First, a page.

CHICAGO - In a move with possible long-term revenue implications for Detroit, the City Council on Tuesday voted to reject a bond-financed expansion of the Cobo Hall convention center.
Without the expansion, the city risks losing one of its chief economic engines, the annual North American International Auto Show. The auto show is currently committed to the city through 2010, though a number of automakers have pulled out in recent years, citing space constraints.
It's unclear whether state and regional officials, including Michigan Gov. Jennifer Granholm, will renegotiate the proposal, which was years in the making.
Meanwhile, in a special election Tuesday, former Detroit Pistons star Dave Bing emerged as the winner in Detroit's mayoral primary and will now face off with current interim Mayor Ken Cockrel Jr. in a May 5 election.
The winner - who will wade into a host of fiscal woes, including the city's $300 million deficit and newly downgraded junk-bond ratings - will serve out the remainder of former Mayor Kwame Kilpatrick's term through the end of the year.
Voters also approved five of six bond proposals, supporting a total of roughly $200 million of new-money borrowing despite the city's financial problems.
With a turnout of under 15%, Detroit voters approved measures that included a $97 million unlimited-tax general obligation bond issue that would finance improvements to the Detroit Public Library, city museums, and parks and cultural facilities.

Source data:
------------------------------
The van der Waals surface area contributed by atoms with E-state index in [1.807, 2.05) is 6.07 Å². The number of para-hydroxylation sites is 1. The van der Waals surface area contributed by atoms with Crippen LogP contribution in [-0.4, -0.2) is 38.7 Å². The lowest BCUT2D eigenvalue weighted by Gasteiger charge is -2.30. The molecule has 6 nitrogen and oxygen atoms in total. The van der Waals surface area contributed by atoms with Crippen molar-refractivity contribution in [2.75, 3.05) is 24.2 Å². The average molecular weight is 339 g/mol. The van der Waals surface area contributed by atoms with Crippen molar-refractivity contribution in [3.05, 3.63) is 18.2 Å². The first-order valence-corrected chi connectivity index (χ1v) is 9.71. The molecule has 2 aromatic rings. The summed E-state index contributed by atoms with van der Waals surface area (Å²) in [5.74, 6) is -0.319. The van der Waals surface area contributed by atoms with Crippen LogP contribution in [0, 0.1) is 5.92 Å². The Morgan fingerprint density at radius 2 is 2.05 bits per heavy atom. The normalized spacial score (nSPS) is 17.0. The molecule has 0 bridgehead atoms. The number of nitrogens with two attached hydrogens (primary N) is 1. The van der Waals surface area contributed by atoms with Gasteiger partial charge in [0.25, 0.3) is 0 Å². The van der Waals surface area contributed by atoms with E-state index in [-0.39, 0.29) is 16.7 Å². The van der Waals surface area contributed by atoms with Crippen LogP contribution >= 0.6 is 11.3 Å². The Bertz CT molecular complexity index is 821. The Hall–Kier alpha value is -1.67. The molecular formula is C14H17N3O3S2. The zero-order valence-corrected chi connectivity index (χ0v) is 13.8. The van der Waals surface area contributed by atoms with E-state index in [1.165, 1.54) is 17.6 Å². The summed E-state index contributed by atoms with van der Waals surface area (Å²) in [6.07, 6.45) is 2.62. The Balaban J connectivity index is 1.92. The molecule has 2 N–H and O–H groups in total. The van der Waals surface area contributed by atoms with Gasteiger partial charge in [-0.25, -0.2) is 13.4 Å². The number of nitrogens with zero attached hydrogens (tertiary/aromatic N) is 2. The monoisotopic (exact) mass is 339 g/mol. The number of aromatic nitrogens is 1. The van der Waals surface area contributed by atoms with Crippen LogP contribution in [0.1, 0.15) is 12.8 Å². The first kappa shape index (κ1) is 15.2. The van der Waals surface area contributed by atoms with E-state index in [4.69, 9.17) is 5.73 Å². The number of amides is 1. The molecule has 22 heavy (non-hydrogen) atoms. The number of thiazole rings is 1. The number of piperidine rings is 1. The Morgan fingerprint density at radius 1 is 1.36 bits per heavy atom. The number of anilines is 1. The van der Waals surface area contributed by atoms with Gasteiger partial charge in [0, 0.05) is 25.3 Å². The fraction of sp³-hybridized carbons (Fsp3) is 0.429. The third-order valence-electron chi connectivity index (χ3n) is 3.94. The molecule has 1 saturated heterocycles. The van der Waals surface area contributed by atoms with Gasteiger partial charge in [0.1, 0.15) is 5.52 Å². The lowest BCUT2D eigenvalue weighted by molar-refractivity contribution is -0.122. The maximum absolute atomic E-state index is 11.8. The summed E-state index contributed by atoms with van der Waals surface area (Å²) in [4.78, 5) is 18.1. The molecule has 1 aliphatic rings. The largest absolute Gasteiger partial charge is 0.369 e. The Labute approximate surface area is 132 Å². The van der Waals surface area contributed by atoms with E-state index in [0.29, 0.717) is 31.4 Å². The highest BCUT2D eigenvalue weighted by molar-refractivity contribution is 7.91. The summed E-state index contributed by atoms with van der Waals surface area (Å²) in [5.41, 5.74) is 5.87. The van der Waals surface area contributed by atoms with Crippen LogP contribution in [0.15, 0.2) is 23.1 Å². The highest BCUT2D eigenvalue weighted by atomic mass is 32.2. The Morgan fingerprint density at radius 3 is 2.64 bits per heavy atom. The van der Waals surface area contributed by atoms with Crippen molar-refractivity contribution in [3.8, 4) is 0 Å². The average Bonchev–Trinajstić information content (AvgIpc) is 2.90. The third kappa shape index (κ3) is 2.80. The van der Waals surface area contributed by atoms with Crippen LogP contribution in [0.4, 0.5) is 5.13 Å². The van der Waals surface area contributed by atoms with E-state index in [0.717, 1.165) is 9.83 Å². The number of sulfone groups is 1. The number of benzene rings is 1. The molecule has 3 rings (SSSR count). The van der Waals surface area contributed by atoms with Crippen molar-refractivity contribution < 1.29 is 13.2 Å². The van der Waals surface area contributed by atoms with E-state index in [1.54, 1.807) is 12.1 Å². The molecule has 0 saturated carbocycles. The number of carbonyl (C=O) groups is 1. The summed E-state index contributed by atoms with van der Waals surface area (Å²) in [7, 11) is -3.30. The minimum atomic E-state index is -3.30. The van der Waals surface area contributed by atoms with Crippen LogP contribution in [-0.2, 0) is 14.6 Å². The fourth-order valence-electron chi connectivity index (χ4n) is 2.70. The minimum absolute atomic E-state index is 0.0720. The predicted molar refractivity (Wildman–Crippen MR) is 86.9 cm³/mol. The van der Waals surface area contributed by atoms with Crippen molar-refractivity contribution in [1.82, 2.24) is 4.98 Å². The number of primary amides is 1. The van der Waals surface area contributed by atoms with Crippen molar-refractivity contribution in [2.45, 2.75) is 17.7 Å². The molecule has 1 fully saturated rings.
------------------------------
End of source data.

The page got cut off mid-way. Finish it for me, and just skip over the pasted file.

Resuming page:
Also approved was a $72 million issue for public safety projects, a $25 million economic development bond issue, and a $22 million issue to finance various street and light improvements. Voters rejected by 62% a $35 million borrowing to finance the improvements of various city buildings.
In voting 5 to 3 to reject the $300 million Cobo Hall expansion, opposing council members said the deal would mean essentially giving away an important city asset and nearly all control over the center's future.
Cockrel after the vote held a press conference vowing that the deal would go forward one way or another. "I am not prepared to give up on this. I am in it to win it," he said.
The deal - which Granholm signed into law in January subject to Detroit City Council approval - would create a new bond-issuing authority to oversee Cobo Hall. The expansion would be financed through the sale of bonds backed by hotel and liquor taxes. The five-member authority would be made up of representatives from Detroit and Wayne, Oakland, and Macomb counties, with one member appointed by the governor.
Under the deal, the authority would pay Detroit $20 million for the center, which the city would use to pay off outstanding bonds that financed parking facilities at Cobo. Detroit would save an additional $15 million that is used to cover annual deficits at the center.
The council's rejection follows a recent report by its own fiscal analyst urging members to approve the plan. According to fiscal analyst Irvin Corley Jr., Cobo Hall has a negative value of $284 million, based on operational deficits through 2023 coupled with repair and expansion costs.
If the city sold it, Corley estimated it would save about $500 million through 2015, in part by saving $100 million in debt service on current outstanding bonds issued in 1989 - the authority would take over those payments under the current plan - and other savings.
New bonds financing an expansion would be paid off with liquor and hotel taxes that would be extended through 2039. Those taxes are currently scheduled to end in 2015, when the current outstanding Cobo bonds will mature.